Rupa Marya v. Warner Chappell Music Inc

Filing 232

REPLY in Further Support of EX PARTE APPLICATION MOTION for Consideration of Newly Discovered Evidence "Mistakenly" Withheld by Defendants During Discovery EX PARTE APPLICATION for Summary Judgment as to First Claim for Relief 224 filed by Plaintiffs Good Morning to You Productions Corp, Majar Productions LLC, Rupa Marya, Robert Siegel. (Manifold, Betsy)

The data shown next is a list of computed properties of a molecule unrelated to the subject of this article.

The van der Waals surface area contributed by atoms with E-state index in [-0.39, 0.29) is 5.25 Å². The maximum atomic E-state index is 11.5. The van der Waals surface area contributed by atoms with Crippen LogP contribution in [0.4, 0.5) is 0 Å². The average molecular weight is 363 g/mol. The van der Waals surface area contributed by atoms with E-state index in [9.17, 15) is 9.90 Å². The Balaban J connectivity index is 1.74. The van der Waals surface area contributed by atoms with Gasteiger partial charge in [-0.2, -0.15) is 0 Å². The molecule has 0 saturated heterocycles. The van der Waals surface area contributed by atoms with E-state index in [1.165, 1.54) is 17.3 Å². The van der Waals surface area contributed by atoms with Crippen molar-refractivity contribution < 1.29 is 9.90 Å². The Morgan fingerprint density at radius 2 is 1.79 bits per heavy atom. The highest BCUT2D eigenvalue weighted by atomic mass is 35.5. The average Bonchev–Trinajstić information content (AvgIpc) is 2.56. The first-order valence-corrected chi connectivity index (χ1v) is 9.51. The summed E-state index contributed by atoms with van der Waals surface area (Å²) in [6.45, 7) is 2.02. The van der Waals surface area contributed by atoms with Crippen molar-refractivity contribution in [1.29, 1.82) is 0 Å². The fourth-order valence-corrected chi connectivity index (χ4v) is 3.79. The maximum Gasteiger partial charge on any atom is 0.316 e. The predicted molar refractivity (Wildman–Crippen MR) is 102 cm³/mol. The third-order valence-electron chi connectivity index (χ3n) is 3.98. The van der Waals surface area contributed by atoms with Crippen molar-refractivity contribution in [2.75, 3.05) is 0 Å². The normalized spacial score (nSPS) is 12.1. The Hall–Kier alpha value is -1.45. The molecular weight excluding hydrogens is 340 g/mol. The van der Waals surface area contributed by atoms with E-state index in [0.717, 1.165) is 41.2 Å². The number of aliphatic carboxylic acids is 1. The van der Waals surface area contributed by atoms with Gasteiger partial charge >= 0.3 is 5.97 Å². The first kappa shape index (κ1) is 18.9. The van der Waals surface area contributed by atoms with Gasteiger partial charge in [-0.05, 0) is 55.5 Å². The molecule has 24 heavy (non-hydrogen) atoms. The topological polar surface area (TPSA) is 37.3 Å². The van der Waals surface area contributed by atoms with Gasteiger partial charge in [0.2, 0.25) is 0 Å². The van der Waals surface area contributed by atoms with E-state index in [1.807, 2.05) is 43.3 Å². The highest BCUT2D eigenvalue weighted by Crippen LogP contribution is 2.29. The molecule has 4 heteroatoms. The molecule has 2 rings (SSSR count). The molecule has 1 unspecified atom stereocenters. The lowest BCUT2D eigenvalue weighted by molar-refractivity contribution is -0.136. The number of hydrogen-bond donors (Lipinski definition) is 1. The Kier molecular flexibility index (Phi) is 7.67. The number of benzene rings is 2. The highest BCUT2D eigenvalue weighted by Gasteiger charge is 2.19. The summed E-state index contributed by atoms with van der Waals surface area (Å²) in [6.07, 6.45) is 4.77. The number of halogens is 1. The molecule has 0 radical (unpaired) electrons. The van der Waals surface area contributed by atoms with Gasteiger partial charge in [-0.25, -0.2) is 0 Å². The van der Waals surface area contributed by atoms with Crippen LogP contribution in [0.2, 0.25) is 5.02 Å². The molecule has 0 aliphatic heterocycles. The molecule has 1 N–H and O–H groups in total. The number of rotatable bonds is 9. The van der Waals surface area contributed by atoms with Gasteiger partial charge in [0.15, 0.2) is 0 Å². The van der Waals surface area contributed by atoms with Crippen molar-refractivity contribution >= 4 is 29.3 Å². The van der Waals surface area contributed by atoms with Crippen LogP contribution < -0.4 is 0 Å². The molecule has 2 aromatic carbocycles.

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1 8 FRANCIS M. GREGOREK (144785) gregorek@whafh.com BETSY C. MANIFOLD (182450) manifold@whafh.com RACHELE R. RICKERT (190634) rickert@whafh.com MARISA C. LIVESAY (223247) livesay@whafh.com WOLF HALDENSTEIN ADLER FREEMAN & HERZ LLP 750 B Street, Suite 2770 San Diego, CA 92101 Telephone: 619/239-4599 Facsimile: 619/234-4599 9 Attorneys for Plaintiffs 2 3 4 5 6 7 10 UNITED STATES DISTRICT COURT 11 CENTRAL DISTRICT OF CALIFORNIA 12 WESTERN DIVISION 13 14 15 16 17 18 19 20 21 22 23 24 25 26 27 28 ) ) ) ) Plaintiffs, ) ) v. ) WARNER/CHAPPELL MUSIC, ) ) INC., et al., ) ) Defendants. ) ) ) ) ) ) ) ) ) ) ) GOOD MORNING TO YOU PRODUCTIONS CORP., et al., Case No. CV 13-04460-GHK (MRWx) REPLY IN FURTHER SUPPORT OF PLAINTIFFS’ EX PARTE APPLICATION TO HAVE THE COURT CONSIDER NEWLY DISCOVERED EVIDENCE “MISTAKENLY” WITHHELD BY DEFENDANTS DURING DISCOVERY AND ENTER SUMMARY JUDGMENT IN PLAINTIFFS’ FAVOR Judge: Courtroom: Fact Discovery Cutoff: MSJ Hearings Pretrial Conference: Trial: Hon. George H. King, Chief Judge 650 July 11, 2014 March 23, 2015 and July 29, 2015 N/A N/A 1 I. INTRODUCTION 2 Defendants’ response to Plaintiffs’ ex parte motion concedes two important 3 points: first, that the 1922 publication of Happy Birthday without a copyright notice 4 extinguished any copyright to the work if the publication was authorized; and 5 second, since whether Summy was authorized to permit the 1922 publication is at 6 most a disputed factual question, they are not entitled to summary judgment in their 7 favor. Dkt. 226 at 2:13-22, 6:16-17. Defendants’ “own dirty hands” argument that 8 Summy may not have been authorized to permit Cable to publish Happy Birthday in 9 1922 and their hypothetical suggestion that Summy may not have done so defy 10 common sense. 11 inconsistent with all the evidence before the Court. They should be rejected without 12 any more delay. Id. at 1-2. More importantly, both arguments are completely 13 Defendants’ desperate attempt to avoid the preclusive effect of the 1922 14 publication rings hollow. Had Summy tried to enforce a copyright to Happy Birthday 15 – something it never did – after permitting Cable to publish the song without a 16 copyright notice in 1922, it never would or could have denied possessing the 17 authority to do so. Summy, which was economically benefiting from the 1922 18 publication (and presumably sharing that economic benefit with Patty and Jessica), 19 was estopped to deny it was authorized by Patty and Jessica to use the song. 20 Defendants, who obtained whatever limited rights they may have to the song when 21 they acquired Summy (as it then existed) in 1988, have no greater rights than Summy 22 had. Defendants cannot credibly make an argument that Summy itself could not have 23 made. 24 All the evidence, including the 1922 smoking gun, overwhelmingly and 25 conclusively proves that Defendants do not own a copyright to the Happy Birthday 26 song, but merely to specific piano arrangements. By no later than 1922, there no 27 longer was any question that the song belonged to the public. The Court should 28 declare Happy Birthday to be in the public domain, just as Patty Hill recognized that -1- 1 her ditty was common property of the nation. 2 II. LEGAL ARGUMENT 3 A. Defendants’ Response Makes Two Important Concessions 4 In opposing Plaintiffs’ ex parte application, Defendants have conceded two 5 critically important points. First, they concede Plaintiffs’ legal argument that the 6 1922 publication of Happy Birthday, which did not include the requisite copyright 7 notice, extinguished the copyright to the song (if Summy was authorized to permit 8 Cable to publish the song in 1922). See Dkt. 226 at 1-2. 17 U.S.C. § 9.1 Section 18 9 of the 1909 Copyright Act unquestionably required the notice to include the word 10 “Copyright” or its equivalent as well as the year of first publication and the name of 11 the author of the copyrighted work. 17 U.S.C. § 18. The 1922 publication of Happy 12 Birthday unquestionably did not include any of the required information. See Exhibit 13 C, page 20 to the Declaration of Betsy C. Manifold in Support of Plaintiffs’ Ex Parte 14 Application (“Manifold Decl.”) [Dkt. 225-3]. Because the strict notice requirements 15 of the 1909 Copyright Act were not met when the song was published in 1922, as a 16 legal matter it “was interjected irrevocably into the public domain.” Twin Books 17 Corp. v. Walt Disney Co., 83 F.3d 1162, 1165 (9th Cir. 1996) (emphasis added). 18 Defendants do not dispute that legal principle. 19 Second, Defendants now concede that in light of the 1922 publication of 20 Happy Birthday without a copyright notice, the Court cannot enter summary 21 judgment in their favor. 22 publication extinguished any copyright to Happy Birthday if Summy was authorized 23 to permit Cable to publish it. See id. at 1. On that dispositive factual question, 24 Defendants do not offer any evidence to support their speculation that Summy may 25 not have had authority from Patty Hill and Jessica Hill to permit Cable to publish the 26 1 27 28 Dkt. 226 at 6. According to Defendants, the 1922 As Defendants have conceded, a copyright was not obtained unless the work was published with the requisite notice: “What was necessary was publication with notice.” Dkt. 208 at 7:24 (emphasis added). -2- 1 song in 1922. According to Defendants, the record is “at most” inconclusive on the 2 factual question they have tried to raise. See id. at 1. Thus, even if the Court were to 3 accept Defendants’ hypothetical argument, it cannot grant summary judgment in 4 Defendants’ favor. 5 declaration or written evidence”). See L.R. 56-3 (material facts must be controverted “by 6 In light of Defendants’ concession that the 1922 publication without the 7 required copyright notice would have extinguished the copyright if Summy was 8 authorized to license the song to Cable, the one-sided factual record now before the 9 Court entitles Plaintiffs to judgment in their favor. See Supplemental Declaration of 10 Betsy C. Manifold in Further Support of Plaintiffs’ Ex Parte Application (“Supp. 11 Decl.”), ¶¶ 6, 7. 12 B. Summy Was Authorized to Permit Cable to Publish the Good Morning and Birthday Song in 1922 13 Defendants theorize that Summy may not have been authorized to license 14 15 16 17 18 19 20 21 22 Good Morning after Jessica renewed the original 1893 copyright for Song Stories, which included Good Morning, in 1921. Dkt. 226 at 1:23-2:11. To support their argument, Defendants contend that Summy did not own the copyright to Happy Birthday in 1922. Id. But the relevant question is who had the right to publish the song, not who (if anyone) owned the copyright in 1922.2 On that relevant question, the record belies Defendants’ idle speculation: it is abundantly clear that Summy had authority to publish Good Morning – both the melody and the lyrics of that song – after Jessica renewed the copyright. Most importantly, when the Hill Foundation sued Summy on behalf of Patty 23 24 25 26 27 28 2 As Plaintiffs explained in their opening brief, the author of a compilation such as the Everyday Song Book forfeits the copyright of another author’s individual work by including that work in the compilation without a copyright notice. Dkt. 224 at 9 (citing New York Times Co. v. Tasini, 533 U.S. 483, 494-95 (2001), and Milton H. Green Archives, Inc., v. BPI Communs., Inc., 378 F. Supp. 2d 1189, 1195-97 (C.D. Cal. 2005)). Defendants have not cited any contrary authority. -3- 1 and Jessica in 1942, they alleged that Summy continued to publish Song Stories, 2 including Good Morning, with their consent after Jessica renewed the copyright in 3 1921. Ex. 50 at 6653 (Patty and Jessica “acquiesced in the continued publication and 4 sale by said Summy of the books [Song Stories for the Kindergarten and Song 5 Stories for the Sunday School] . . . under the renewals of copyrights”) (emphasis 6 added). Summy – Defendants’ predecessor – admitted as much in its answer; indeed, 7 Summy claimed to own the song both before and after Jessica renewed the copyright. 8 Ex. 51 at 681 (“subsequent to the renewal of the several copyrights” by Jessica Hill, 9 Summy “by agreement with the said Patty S. Hill and Jessica M. Hill, received from 10 said Patty S. Hill and Jessica M. Hill at least all of the right, title and interest in 11 respect of said books or works . . . as had theretofore been granted” in 1893 and 12 1899) (emphasis added). Having admitted that it owned the works both before and 13 after Jessica renewed the copyrights in 1921, Summy could not possibly have denied 14 being authorized to permit Cable to publish Good Morning. 15 Defendants also theorize that Summy may not have been authorized to license 16 the Happy Birthday lyrics in 1922. Dkt. 226 at 3:5-7. The record belies that 17 speculation as well. As Plaintiffs have demonstrated many times already, there was 18 no copyright to the Happy Birthday lyrics in 1922, since Patty had given those lyrics 19 to the public by teaching them to her students and fellow teachers many years earlier. 20 There never has been a claim – not by Patty, not by Jessica, not by Summy, and not 21 by Summy’s successors – that any use or performance of Happy Birthday infringed 22 any copyright to those lyrics. That is equally true for actions commenced before the 23 copyrights in question were registered in 1935 and for actions commenced after 24 those copyrights were registered.4 Since the lyrics – Patty’s derivative work that she 25 3 26 All numeric exhibit references are to the Joint Appendix filed by the parties in support of the cross-motions for summary judgment. See Dkts. 187-194. 27 4 28 The 1935 action over unauthorized use of Happy Birthday was Jessica M. Hill v. Sam H. Harris, Equity No. 78-350 (S.D.N.Y. 1935) (Exs. 32 & 36). Jessica did (continued…) -4- 1 later created using the Good Morning melody – was in the public domain, Summy 2 did not need authorization from Patty or Jessica to permit Cable to include those 3 lyrics in the Good Morning and Birthday Song.5 4 5 6 7 8 9 10 11 12 13 14 15 16 17 18 19 20 21 22 23 24 25 26 27 28 As the song’s publisher (or, if Summy is to be believed, its owner), Summy ________________________ (…continued) not allege that singing the Happy Birthday lyrics infringed any copyright, only that playing the Good Morning melody infringed the 1893 copyright. The post-1935 actions include The Hill Foundation, Inc. v. Clayton F. Summy Co., Civil No.19-377 (S.D.N.Y. 1942) (Ex. 50); The Hill Foundation, Inc. v. Postal Telegraph-Cable Co., Civil No. 20-439 (S.D.N.Y. 1943) (Ex. 52); Clayton F. Summy Co. v. McLoughlin Brothers, Inc., Civil No. 30-284 (S.D.N.Y. 1945) (Ex. 55); Clayton F. Summy Co. v. Louis Marx & Company, Inc., Civil No. 30-285 (S.D.N.Y. 1945) (Ex. 56); and Clayton F. Summy Co. v. Paul Feigay and Oliver Smith, Civil No. 34-481 (S.D.N.Y. 1946) (Ex. 57). See Dkt. 190. In all those later actions, claims were asserted only under the 1893 copyright to the Good Morning melody. None of the later actions asserted any claim under the 1935 copyrights or that any other copyright was infringed by performing or using the Happy Birthday lyrics. If, as Defendants insist, the 1935 copyrights covered the Happy Birthday lyrics, it defies logic that no infringement claim was asserted after those copyrights were registered when Happy Birthday was used or performed without permission. 5 Even if the Court were to accept Defendants’ theoretical argument that Summy was not authorized to use the Happy Birthday lyrics in 1922, it still must grant summary judgment in Plaintiffs’ favor. There is no evidence in the record that Summy later obtained any rights to those lyrics from Patty or Jessica. To the contrary, the rights conferred by Jessica in 1934 and 1935 were limited only to piano arrangements of the common melody shared by Good Morning and Happy Birthday – the musical composition variously known by either of those titles – and did not include the Happy Birthday lyrics that distinguished the two songs. See Ex. 50 at 668 (“granted to [Summy] a number of licenses for the publication, sale, and performance of various piano arrangements of the song variously entitled ‘GOOD MORNING TO ALL’ or ‘HAPPY BIRTHDAY TO YOU’); and Ex. 51 at 684 (“Jessica . . . sold, assigned and transferred to [Summy] various piano arrangements of the said musical composition “Good Morning to All’”). Jessica’s limited transfers – covering only piano arrangements of the common melody – did not give Summy any rights to Patty’s lyrics. -5- 1 was fully authorized to permit Cable to publish the Good Morning melody in 2 combination with the Happy Birthday lyrics – which were already in the public 3 domain – in the Everyday Song Book in 1922. Summy certainly claimed the right to 4 do so, and Defendants have no reason to deny their predecessor’s own claim. 5 C. 6 Other Evidence Confirms That Summy Did Permit Cable to Publish the Song 7 Finally, Defendants observe that Summy may or may not have given Cable 8 permission to publish the song in 1922. Their equivocal speculation on this point 9 consists of these six words: “whether with Summy’s authorization or not.” Dkt. 226 10 at 3:25-4:1. Defendants also theorize that Cable’s copyright applications or the 11 deposit copies for The Everyday Song Book might shed additional light on the 12 question. Id. at 4:15-17.6 All of that speculation is easily swept aside by even more 13 evidence that Plaintiffs have collected in the short time since they first learned of the 14 1927 publication. 15 To begin, Cable’s copyright applications include no relevant information. True 16 and correct copies of the applications for Cable’s two copyrights are attached as 17 Exhibits I and J to the Supplemental Declaration of Betsy C. Manifold filed 18 concurrently herewith. The Good Morning and Birthday Song is not mentioned or 19 described in either of them. They do not provide any basis for Defendants to deny or 20 refute what the 1922 publication says: that Summy permitted Cable to publish the 21 song in 1922.7 22 In addition, Plaintiffs recently obtained copies of the second, fifth, and sixth 23 editions of The Everyday Songbook. Those editions are convincing evidence that 24 Summy authorized Cable to publish the Good Morning and Birthday Song in 1922. 25 6 26 7 27 28 Defendants offer no relevant evidence on this question. Id at 4. It is unknown why Defendants did not obtain these copyright records for themselves in the two years they have had the 1927 publication of The Everyday Song Book. -6- 1 As Plaintiffs noted in their opening brief, the first edition of The Everyday Song 2 Book, published in 1916, did not include the Good Morning and Birthday Song. 3 Plaintiffs now know that the song appeared for the first time in the second edition of 4 the songbook, which was published in 1921. See Supp. Decl., Ex. K.8 Cable included 5 the song in the 1921 second edition without Summy’s permission to do so. Id. 6 Thereafter, Summy granted Cable permission to use the Good Morning and Birthday 7 Song, and therefore it appeared in the fourth edition, published in 1922, with the 8 legend “Special permission through courtesy of The Clayton F. Summy Co.” See 9 Manifold Decl., Ex. C. The song was included in the fifth and sixth editions of The 10 Everyday Song Book, published in 1922 and 1927, with the same legend. See Supp. 11 Decl., Exs. G, H. And it also appeared in the fifteenth edition of The Everyday Song 12 Book, again with the same legend. None of these editions of The Everyday Song 13 Book included a copyright notice for the Good Morning and Birthday Song. Id. 14 That the Good Morning and Birthday Song appeared in the second edition of 15 The Everyday Song Book without the legend but later appeared in the fourth and 16 subsequent editions with the legend is convincing proof that Summy authorized 17 Cable to publish Good Morning and Birthday Song (and to do so without a copyright 18 notice) in 1922 and thereafter. As publisher of Song Stories, Summy apparently 19 20 21 22 23 24 25 26 27 28 8 As identified in the Manifold Supp. Decl., Ex. K is the deposit copy of the 1921 edition of The Everyday Song Book, the work covered by Reg. No. A624750. The copyright stamp for A624750 appears on the third page of Ex. K. The deposit copy is the second edition of that work, published in 1921 but without the “special permission” legend. In their response to Plaintiffs’ ex parte application, Defendants speculated that the deposit copy might be informative on whether Summy permitted Cable to publish the song. They were correct, but not in the way they thought. The change from the second edition (without permission) in 1921 in the deposit copy to the fourth edition (with permission) in 1922 cuts off Defendants’ speculative argument. -7- 1 learned of Cable’s original inclusion of Good Morning in 1921.9 Shortly thereafter, 2 Summy permitted Cable to publish the song, presumably for a licensing fee, which 3 Summy would have shared with Patty and Jessica as their publisher. Summy, Patty, 4 and Jessica had a strong incentive to permit Good Morning to be published together 5 with the Happy Birthday lyrics, as sheet music with the immensely popular Happy 6 Birthday lyrics (which already were in the public domain) would be far more 7 valuable than sheet music with only the Good Morning lyrics. 8 Beginning in 1922, the Good Morning and Birthday Song was included in The 9 Everyday Songbook with the legend indicating Summy’s permission. The change 10 from the second edition to the fourth edition by the inclusion of the “special 11 permission” legend eliminate all doubt whether Summy, in fact, gave permission to 12 Cable to publish the Good Morning and Birthday Song, in the fourth edition of The 13 Everyday Song Book in 1922. Significantly, Summy never objected to publication of 14 the song without a copyright notice, and it was included that way in multiple 15 editions of The Everyday Song Book published over many years. 16 Indeed, The Everday Song Book was not the first time Summy permitted 17 another publisher to use Good Morning. In 1923, Summy authorized Hall & 18 McCreary Co. (“H & M”) to include Good Morning in The Golden Book of Favorite 19 Songs (rev. ed.) with the legend “Used by permission. Copyright by Clayton F. 20 21 22 23 24 25 26 27 28 9 Patty relied upon Summy not just to publish Good Morning, but also to monitor for unauthorized publication of the song. When Patty was asked in the Hill v. Harris litigation if she was aware of any other publication of Good Morning, she deferred to Summy to the answer the question: With my permission, no – I should think you would have to refer that to the publishers [Summy] because they kept a very close track on it personally so that I can’t tell you that. Ex. 87 at 1018. As they have done other times, Defendants paraphrased only the first part of Patty’s answer out of context. See Dkt. 226 at 4:9. -8- 1 Summy Co.”10 Supp Decl., Ex. L. Summy was profiting from other publishers’ used 2 of the work. 3 publishers. It is simply implausible that two different Chicago music publishers 4 would falsely claim to have Summy’s permission to publish Good Morning. The 5 obvious conclusion to draw is that both had Summy’s permission to do so. 6 III. Notably, Summy, Cable, and H & M were all Chicago music CONCLUSION 7 For the reasons stated above, Plaintiffs respectfully submit that this Ex Parte 8 Application should be granted. The Court should: (i) enter an Order permitting 9 Plaintiffs to supplement the record with the newly-discovered evidence that 10 Defendants “misktakenly” withheld during discovery; (ii) consider the newly- 11 discovered evidence in ruling on the pending cross-motions for summary judgment; 12 and (iii) enter summary judgment in Plaintiffs’ favor on the basis of the newly- 13 discovered evidence that proves conclusively that Happy Birthday has been in the 14 public domain since no later than 1922. 15 Dated: August 5, 2015 WOLF HALDENSTEIN ADLER FREEMAN & HERZ LLP 16 17 By: 18 19 /s/ Betsy C. Manifold BETSY C. MANIFOLD FRANCIS M. GREGOREK gregorek@whafh.com BETSY C. MANIFOLD manifold@whafh.com RACHELE R. RICKERT rickert@whafh.com MARISA C. LIVESAY livesay@whafh.com 20 21 22 23 24 25 10 26 27 28 The copyright “notice” in The Golden Book of Favorite Songs did not include the date of first publication, and therefore would not have protected any copyright to that work. See 17 U.S.C. § 18 (required notice must include, inter alia, year of first publication of the copyrighted work). -9- 1 2 3 4 5 6 7 8 9 10 11 750 B Street, Suite 2770 San Diego, CA 92101 Telephone: 619/239-4599 Facsimile: 619/234-4599 WOLF HALDENSTEIN ADLER FREEMAN & HERZ LLP MARK C. RIFKIN (pro hac vice) rifkin@whafh.com JANINE POLLACK (pro hac vice) pollack@whafh.com 270 Madison Avenue New York, NY 10016 Telephone: 212/545-4600 Facsimile: 212-545-4753 12 Interim Lead Counsel for Plaintiffs 13 RANDALL S. NEWMAN PC RANDALL S. NEWMAN (190547) rsn@randallnewman.net 37 Wall Street, Penthouse D New York, NY 10005 Telephone: 212/797-3737 14 15 16 17 18 19 20 21 22 23 24 25 26 27 HUNT ORTMANN PALFFY NIEVES DARLING & MAH, INC. ALISON C. GIBBS (257526) gibbs@huntortmann.com OMEL A. NIEVES (134444) nieves@huntortmann.com KATHLYNN E. SMITH (234541) smith@ huntortmann.com 301 North Lake Avenue, 7th Floor Pasadena, CA 91101 Telephone 626/440-5200 Facsimile 626/796-0107 Facsimile: 212/797-3172 28 - 10 - DONAHUE FITZGERALD LLP WILLIAM R. HILL (114954) rock@donahue.com ANDREW S. MACKAY (197074) andrew@donahue.com DANIEL J. SCHACHT (259717) daniel@donahue.com 1999 Harrison Street, 25th Floor Oakland, CA 94612-3520 Telephone: 510/451-0544 Facsimile: 510/832-1486 1 2 3 4 5 6 7 8 9 GLANCY BINKOW & GOLDBERG LLP LIONEL Z. GLANCY (134180) lglancy@glancylaw.com MARC L. GODINO (188669) mgodino@glancylaw.com 1925 Century Park East, Suite 2100 Los Angeles, CA 90067 Telephone: 310/201-9150 Facsimile: 310/201-9160 10 11 12 13 14 15 16 Attorneys for Plaintiffs 17 18 19 20 21 22 23 24 25 26 27 WARNER/CHAPPELL:22002.reply.exparte 28 - 11 -